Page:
This picture illustrates what dyslexics see when they are disorientated.
Disorientation is a state in which the brain is not receiving what the eyes see or what the ears hear; the balance and movement sense is altered and the time sense is either speeded up or slowed down. In other words, dyslexics experience perceptual distortions of their senses when they are in a disoriented state.
Dyslexics get confused when they encounter words or symbols they do not have a picture of (dyslexics are picture thinkers as opposed to word thinkers). When their threshold for confusion is reached, they will disorientate in order to try and make sense of the word or symbol.
When what they are trying to figure out is a real object, such as a chair, it does not matter where they are mentally perceiving it from when disoriented. The chair will still be a chair.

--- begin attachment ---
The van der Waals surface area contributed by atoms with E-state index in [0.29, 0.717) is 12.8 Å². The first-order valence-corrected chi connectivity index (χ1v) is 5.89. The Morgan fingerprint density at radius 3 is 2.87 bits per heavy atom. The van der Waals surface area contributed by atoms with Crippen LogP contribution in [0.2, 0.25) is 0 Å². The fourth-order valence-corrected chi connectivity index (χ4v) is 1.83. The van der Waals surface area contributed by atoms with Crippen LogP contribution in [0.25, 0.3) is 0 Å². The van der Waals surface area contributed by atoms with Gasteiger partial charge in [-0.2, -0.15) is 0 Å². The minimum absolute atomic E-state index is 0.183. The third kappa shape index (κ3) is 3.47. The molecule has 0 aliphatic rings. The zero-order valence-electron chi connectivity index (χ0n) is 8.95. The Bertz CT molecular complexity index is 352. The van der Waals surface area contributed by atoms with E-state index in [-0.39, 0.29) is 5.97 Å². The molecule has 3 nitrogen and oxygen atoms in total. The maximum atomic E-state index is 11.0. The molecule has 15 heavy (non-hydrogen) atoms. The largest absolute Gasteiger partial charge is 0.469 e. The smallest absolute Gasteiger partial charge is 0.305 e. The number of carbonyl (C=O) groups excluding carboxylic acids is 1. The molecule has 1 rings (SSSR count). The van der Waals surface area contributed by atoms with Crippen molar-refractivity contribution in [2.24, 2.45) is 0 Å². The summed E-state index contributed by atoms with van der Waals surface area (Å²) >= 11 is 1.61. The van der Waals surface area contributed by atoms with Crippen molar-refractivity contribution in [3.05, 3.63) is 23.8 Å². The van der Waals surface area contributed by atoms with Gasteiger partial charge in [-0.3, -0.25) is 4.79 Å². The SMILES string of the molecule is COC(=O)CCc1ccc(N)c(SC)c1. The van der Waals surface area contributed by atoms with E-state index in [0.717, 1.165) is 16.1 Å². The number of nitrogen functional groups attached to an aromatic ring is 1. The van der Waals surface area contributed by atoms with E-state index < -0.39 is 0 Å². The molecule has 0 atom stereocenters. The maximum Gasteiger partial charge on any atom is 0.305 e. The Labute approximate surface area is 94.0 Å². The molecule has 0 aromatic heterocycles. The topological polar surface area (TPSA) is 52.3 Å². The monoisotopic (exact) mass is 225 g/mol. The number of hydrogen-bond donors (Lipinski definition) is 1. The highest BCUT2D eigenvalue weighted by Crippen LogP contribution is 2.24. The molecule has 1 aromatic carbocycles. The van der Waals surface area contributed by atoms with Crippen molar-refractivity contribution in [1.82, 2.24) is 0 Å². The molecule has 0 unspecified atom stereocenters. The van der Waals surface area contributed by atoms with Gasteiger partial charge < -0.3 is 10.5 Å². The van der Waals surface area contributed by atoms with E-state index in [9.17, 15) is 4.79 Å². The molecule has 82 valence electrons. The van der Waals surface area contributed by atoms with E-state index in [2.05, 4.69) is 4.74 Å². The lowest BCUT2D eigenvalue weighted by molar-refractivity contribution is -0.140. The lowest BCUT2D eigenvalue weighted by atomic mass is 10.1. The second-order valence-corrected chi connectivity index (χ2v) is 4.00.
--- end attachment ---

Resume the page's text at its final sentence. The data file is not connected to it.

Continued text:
But if they are looking at symbols such as the letter ‘b’, depending on where they are mentally perceiving the letter from, the letter may appear to be a ‘d’, ‘p’, or ‘q’, therefore leading to mistakes when reading, writing or spelling.
There is a place that allows dyslexics to have accurate perception when dealing with texts and when they know where that place is, they are able to turn off the disorientation at will, and remove the feeling of confusion.
Professional services described as Davis™, including Davis™ Dyslexia Correction, Davis™ Symbol Mastery, Davis™ Orientation Counseling, Davis™ Attention Mastery, Davis™ Math Mastery, and Davis™ Reading Program for Young Learners may only be provided by persons who are trained and licensed as Davis Facilitators or Specialists by Davis Dyslexia Association International.